2016-01-21 15:30:27 UTC
Jan. 21, 2016
FDA, Senate and Olympus issue announcements to improve patient safety and reduce the risk of the spread of antibiotic-resistant superbug infections.
In the past week, the conversation over the safety of duodenoscopes has continued to evolve. Here’s what you need to know:
1. On Jan. 15, 2016, FDA approved a modified version of Olympus’ duodenoscope (TJF-Q180V), which has been redesigned to create a tighter seal and reduce the potential for leakage of patient fluids and tissue into the scope’s closed elevator channel. The previous reprocessing instructions remain in place; FDA urges facilities to continue to follow the validated manual reprocessing procedures outlined in the March 26, 2015, Safety Communication when reprocessing Olympus TJF-Q180V duodenoscopes.
2. Following FDA’s approval of its re-design, Olympus announced that it would recall all 4,400 of its TJF-Q180V model duodenoscopes in use around the country and replace the existing elevator mechanism with one designed to be less vulnerable to contamination.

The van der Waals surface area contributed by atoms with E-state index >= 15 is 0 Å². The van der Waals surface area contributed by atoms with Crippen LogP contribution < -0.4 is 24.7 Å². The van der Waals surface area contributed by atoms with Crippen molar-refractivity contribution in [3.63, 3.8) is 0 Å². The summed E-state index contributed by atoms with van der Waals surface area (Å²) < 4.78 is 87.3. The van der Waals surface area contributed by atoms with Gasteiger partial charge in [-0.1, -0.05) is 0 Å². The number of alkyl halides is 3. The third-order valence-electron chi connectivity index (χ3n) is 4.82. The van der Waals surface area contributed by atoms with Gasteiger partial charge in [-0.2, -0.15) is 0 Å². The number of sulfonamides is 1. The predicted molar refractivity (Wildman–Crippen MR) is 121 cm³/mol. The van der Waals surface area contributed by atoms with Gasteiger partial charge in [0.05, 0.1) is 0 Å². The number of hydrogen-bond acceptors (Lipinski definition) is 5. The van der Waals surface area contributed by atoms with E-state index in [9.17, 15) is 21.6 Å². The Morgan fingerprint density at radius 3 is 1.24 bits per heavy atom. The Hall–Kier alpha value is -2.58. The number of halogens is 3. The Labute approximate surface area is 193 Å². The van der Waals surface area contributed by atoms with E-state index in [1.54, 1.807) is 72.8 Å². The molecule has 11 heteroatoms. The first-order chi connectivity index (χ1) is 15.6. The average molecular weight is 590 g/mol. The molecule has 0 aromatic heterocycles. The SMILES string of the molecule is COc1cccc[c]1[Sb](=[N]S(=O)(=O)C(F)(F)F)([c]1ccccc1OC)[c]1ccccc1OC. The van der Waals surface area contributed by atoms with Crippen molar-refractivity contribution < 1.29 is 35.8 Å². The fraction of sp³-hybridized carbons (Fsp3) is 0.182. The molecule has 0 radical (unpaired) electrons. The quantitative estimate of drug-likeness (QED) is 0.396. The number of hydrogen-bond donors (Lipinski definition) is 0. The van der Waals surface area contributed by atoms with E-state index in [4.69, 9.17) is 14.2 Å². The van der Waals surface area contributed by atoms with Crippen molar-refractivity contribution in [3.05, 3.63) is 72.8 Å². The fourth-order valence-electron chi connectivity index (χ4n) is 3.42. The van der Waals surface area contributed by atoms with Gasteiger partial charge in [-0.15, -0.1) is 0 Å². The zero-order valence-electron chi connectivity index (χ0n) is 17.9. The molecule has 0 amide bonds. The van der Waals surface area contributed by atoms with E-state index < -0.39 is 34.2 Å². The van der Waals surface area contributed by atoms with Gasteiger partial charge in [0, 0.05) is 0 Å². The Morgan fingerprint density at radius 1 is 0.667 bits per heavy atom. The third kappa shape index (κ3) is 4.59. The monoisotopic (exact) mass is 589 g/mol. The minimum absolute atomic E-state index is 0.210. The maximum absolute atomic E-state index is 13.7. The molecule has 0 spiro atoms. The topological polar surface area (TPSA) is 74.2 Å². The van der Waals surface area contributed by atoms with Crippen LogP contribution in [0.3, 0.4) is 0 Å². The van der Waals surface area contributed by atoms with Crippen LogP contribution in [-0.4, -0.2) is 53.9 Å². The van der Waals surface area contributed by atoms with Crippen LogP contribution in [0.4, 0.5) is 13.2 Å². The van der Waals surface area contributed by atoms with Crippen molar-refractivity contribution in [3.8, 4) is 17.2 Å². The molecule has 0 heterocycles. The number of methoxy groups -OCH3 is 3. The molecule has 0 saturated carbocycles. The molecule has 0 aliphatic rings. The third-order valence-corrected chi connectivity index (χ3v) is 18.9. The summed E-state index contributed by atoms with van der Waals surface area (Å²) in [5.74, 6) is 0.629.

3. Meanwhile, Senate minority staff have issued a report highlighting the need for additional oversight of medical devices, noting that the outbreak of antibiotic-resistant infections from duodenoscopes demonstrates the importance of multiple checks.
Michael L. Kochman, MD, AGAF, FASGE, chair of the AGA Center for GI Innovation and Technology, offers his comments on this news:
“The recent announcements from Congress, FDA and Olympus are welcomed. These announcements demonstrate that ‘Getting to Zero’ is a priority for all parties to ensure that we are using the safest possible devices for our patients. It is reassuring that modifications to existing devices are being developed and that the responsible agencies are proactively adjusting recommendations in view of new data and findings. We anticipate additional changes to the devices and reprocessing recommendations and our members should stay tuned and be vigilant.”
AGA will continue to keep you updated on this important issue. As always, our goal is to ensure patients continue to have access to this medically necessary procedure, while removing any risk of device-transmitted infections.